THE AUBREY STEWART PROJECT

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US MEMORIAL - WERETH

On May 23, 2004 a dream was realized with the completion and formal dedication of the U.S. Wereth Memorial in Wereth Belgium. The day began with a cold rain but as the time for the dedication neared the sky brightened, the wind died and a beautiful day was enjoyed by the over two hundred attendees. Many people came from Belgium and Holland to attend. A large group from The Rocks organization arrived by bus from Germany in addition to a formal military band and honor guard from the United States Army.

 

The official party gathered at the Langer house. They included Mrs. Adda Rikken, President of the U.S. Wereth Memorial committee, Gloria Barrow the daughter of one of the surviving members of the 333 F.A.B., Dr. Norman Lichtenfeld, and Tina and Herman Langer, whose father had given food and refuge to the Wereth 11 on December 17, 1944.

 

Lt. General William E. Ward, followed by many of the attendees, led the official party and color guard. The group walked from the Langer home down the road to the Memorial site- following the same route that the Wereth 11 were marched by their Nazi captors. The military band played patriotic music as the party arrived at the memorial.

 

Mrs. Adda Rikken welcomed everyone and after further introductions and the invocation Lt. General Ward gave a moving speech in tribute to the valor of all the American G.I.s during the Battle of the Bulge but especially to the African -American G.I.s of WW II who fought and died for their country. He stressed how the sacrifices of soldiers like the Wereth 11 paved the way for the subsequent integration of our armed forces and opened opportunities of equality for Americans of all backgrounds without regards to their race.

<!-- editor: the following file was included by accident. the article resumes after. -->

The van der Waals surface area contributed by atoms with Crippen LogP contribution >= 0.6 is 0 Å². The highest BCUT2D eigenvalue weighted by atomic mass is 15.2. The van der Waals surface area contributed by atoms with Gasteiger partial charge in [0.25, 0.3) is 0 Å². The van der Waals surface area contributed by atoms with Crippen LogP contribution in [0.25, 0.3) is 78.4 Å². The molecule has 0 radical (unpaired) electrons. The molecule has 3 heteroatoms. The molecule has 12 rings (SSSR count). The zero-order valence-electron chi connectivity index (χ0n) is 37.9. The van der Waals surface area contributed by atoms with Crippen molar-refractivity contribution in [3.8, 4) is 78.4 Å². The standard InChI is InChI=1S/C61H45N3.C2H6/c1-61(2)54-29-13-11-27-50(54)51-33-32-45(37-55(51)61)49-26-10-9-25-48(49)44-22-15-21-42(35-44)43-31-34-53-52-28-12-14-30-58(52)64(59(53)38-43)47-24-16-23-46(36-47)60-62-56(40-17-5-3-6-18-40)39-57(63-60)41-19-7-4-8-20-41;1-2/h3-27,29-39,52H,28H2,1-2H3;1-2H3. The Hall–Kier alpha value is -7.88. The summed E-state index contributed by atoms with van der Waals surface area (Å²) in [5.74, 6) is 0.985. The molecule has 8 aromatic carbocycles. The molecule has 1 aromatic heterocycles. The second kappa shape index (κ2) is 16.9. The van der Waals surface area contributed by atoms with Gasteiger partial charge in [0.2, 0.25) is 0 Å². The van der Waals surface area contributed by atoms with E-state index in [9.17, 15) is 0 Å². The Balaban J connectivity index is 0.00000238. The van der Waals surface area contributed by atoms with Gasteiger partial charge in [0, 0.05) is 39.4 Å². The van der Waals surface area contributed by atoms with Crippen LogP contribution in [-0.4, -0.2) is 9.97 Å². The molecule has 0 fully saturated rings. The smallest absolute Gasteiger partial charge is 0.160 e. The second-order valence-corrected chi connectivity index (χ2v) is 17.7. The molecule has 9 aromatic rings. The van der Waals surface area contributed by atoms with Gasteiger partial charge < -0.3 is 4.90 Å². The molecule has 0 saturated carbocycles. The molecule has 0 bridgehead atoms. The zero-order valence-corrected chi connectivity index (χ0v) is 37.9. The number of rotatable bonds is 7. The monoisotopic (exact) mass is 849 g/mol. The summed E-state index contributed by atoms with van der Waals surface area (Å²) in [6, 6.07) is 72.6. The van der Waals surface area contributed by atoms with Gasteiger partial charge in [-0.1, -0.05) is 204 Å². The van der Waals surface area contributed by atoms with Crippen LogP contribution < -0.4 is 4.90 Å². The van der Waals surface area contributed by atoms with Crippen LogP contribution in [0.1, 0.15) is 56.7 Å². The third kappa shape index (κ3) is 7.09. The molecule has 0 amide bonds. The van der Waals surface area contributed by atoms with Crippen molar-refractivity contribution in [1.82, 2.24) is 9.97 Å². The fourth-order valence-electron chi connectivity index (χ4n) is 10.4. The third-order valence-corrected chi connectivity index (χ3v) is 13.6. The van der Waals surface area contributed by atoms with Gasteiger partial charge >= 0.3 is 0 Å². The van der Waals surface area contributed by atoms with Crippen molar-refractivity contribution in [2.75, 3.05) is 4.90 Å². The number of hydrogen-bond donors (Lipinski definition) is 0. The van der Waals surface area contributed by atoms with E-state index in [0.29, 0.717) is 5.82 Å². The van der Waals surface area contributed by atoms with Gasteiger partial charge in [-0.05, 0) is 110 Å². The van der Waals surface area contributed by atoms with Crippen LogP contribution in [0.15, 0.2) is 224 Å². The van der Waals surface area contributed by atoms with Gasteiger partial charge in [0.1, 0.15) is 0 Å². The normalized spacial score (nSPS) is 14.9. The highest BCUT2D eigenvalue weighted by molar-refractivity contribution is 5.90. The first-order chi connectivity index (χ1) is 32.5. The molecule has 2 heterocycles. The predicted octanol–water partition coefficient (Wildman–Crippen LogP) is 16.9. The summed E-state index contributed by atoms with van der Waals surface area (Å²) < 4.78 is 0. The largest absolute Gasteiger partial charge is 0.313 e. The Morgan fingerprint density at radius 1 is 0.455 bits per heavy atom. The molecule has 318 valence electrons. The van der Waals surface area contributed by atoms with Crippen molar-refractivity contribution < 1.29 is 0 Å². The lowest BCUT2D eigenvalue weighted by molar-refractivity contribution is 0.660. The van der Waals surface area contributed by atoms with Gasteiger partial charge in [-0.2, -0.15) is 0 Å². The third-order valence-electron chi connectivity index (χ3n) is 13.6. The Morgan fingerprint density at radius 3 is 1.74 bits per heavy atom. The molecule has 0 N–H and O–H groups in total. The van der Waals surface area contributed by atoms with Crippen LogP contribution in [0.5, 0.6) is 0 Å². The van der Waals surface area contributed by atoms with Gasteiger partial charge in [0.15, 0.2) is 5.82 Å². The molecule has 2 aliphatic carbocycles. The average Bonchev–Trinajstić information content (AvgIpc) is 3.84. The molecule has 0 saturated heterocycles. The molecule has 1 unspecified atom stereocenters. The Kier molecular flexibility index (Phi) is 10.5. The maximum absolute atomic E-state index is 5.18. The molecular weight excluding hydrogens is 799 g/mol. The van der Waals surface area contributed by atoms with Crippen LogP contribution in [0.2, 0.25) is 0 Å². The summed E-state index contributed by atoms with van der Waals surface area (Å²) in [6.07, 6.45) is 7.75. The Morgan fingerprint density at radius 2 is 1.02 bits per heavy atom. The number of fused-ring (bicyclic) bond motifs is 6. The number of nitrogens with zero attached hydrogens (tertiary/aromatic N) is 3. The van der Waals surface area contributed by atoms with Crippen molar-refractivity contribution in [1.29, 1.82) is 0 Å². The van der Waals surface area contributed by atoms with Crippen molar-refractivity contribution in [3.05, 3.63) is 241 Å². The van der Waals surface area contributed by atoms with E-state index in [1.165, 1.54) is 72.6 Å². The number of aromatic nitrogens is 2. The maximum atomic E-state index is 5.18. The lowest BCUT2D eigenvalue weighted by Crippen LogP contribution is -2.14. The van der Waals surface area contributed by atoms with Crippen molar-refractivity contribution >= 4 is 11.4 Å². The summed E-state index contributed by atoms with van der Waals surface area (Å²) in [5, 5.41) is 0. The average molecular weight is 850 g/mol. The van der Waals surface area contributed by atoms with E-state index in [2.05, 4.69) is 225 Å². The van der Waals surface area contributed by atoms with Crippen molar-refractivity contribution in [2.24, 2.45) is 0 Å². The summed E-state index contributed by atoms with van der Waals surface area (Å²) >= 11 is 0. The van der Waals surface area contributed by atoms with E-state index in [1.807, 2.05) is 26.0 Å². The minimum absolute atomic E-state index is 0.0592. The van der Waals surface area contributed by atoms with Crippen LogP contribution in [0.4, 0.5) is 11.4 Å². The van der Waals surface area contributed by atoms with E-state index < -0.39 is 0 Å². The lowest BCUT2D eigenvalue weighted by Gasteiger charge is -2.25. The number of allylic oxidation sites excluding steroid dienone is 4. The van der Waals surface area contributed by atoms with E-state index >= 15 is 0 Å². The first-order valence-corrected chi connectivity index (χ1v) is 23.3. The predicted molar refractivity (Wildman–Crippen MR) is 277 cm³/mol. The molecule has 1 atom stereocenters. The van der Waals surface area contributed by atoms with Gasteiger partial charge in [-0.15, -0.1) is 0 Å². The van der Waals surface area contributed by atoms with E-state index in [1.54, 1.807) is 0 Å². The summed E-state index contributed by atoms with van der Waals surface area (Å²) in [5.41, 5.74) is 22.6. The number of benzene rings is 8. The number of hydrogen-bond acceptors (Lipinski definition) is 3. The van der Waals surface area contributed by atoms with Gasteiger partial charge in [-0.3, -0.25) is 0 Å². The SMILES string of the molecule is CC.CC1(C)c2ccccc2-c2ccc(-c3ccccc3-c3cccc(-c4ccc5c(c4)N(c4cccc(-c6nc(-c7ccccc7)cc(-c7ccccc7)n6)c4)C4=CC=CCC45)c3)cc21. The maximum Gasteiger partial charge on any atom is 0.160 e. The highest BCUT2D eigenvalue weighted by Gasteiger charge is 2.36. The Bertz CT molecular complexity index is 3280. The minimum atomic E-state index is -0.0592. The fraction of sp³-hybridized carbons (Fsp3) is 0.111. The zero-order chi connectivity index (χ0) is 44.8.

The plaques commemorating the memorial, in four languages, were unveiled, in addition to a plaque from the Delaware Valley Chapter of the Veterans of the Battle of the Bulge.

 

Finally, the names of each of the Wereth 11 were called while Taps was played.

 

It was a beautiful and moving ceremony. More importantly it was the culmination of much effort and dedication by many people to remember these murdered men and change the little private memorial, that began in the corner of a cow pasture in an obscure Belgian hamlet, into a proper memorial for all to see and remember. Mrs. Adda Rikken said it best in her welcoming remarks when she spoke " What began with hate- we now end with honor."

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